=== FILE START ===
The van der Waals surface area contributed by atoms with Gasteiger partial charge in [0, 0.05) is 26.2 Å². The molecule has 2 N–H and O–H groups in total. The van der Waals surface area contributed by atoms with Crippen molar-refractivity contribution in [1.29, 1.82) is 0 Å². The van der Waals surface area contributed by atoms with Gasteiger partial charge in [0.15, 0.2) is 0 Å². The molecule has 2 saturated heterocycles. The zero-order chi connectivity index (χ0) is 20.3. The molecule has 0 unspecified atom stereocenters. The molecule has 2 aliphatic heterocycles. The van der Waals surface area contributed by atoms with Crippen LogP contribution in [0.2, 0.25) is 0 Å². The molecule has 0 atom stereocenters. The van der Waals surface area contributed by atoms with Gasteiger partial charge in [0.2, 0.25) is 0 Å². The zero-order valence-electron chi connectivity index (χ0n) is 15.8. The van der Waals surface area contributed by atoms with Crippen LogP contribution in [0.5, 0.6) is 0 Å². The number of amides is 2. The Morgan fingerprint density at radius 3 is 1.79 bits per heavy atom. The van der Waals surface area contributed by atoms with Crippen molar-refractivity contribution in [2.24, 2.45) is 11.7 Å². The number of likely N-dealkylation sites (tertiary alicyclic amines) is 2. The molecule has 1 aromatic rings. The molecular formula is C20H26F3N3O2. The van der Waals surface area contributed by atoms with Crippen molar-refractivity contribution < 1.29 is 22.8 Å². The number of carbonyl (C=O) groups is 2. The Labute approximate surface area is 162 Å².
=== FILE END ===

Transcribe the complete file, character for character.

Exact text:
The van der Waals surface area contributed by atoms with Gasteiger partial charge in [0, 0.05) is 26.2 Å². The molecule has 2 N–H and O–H groups in total. The van der Waals surface area contributed by atoms with Crippen molar-refractivity contribution in [1.29, 1.82) is 0 Å². The van der Waals surface area contributed by atoms with Gasteiger partial charge in [0.15, 0.2) is 0 Å². The molecule has 2 saturated heterocycles. The zero-order chi connectivity index (χ0) is 20.3. The molecule has 0 unspecified atom stereocenters. The molecule has 2 aliphatic heterocycles. The van der Waals surface area contributed by atoms with Crippen LogP contribution in [0.2, 0.25) is 0 Å². The molecule has 0 atom stereocenters. The van der Waals surface area contributed by atoms with Gasteiger partial charge in [0.2, 0.25) is 0 Å². The zero-order valence-electron chi connectivity index (χ0n) is 15.8. The van der Waals surface area contributed by atoms with Crippen LogP contribution in [0.5, 0.6) is 0 Å². The number of amides is 2. The Morgan fingerprint density at radius 3 is 1.79 bits per heavy atom. The van der Waals surface area contributed by atoms with Crippen molar-refractivity contribution in [2.24, 2.45) is 11.7 Å². The number of likely N-dealkylation sites (tertiary alicyclic amines) is 2. The molecule has 1 aromatic rings. The molecular formula is C20H26F3N3O2. The van der Waals surface area contributed by atoms with Crippen molar-refractivity contribution < 1.29 is 22.8 Å². The number of carbonyl (C=O) groups is 2. The Labute approximate surface area is 162 Å².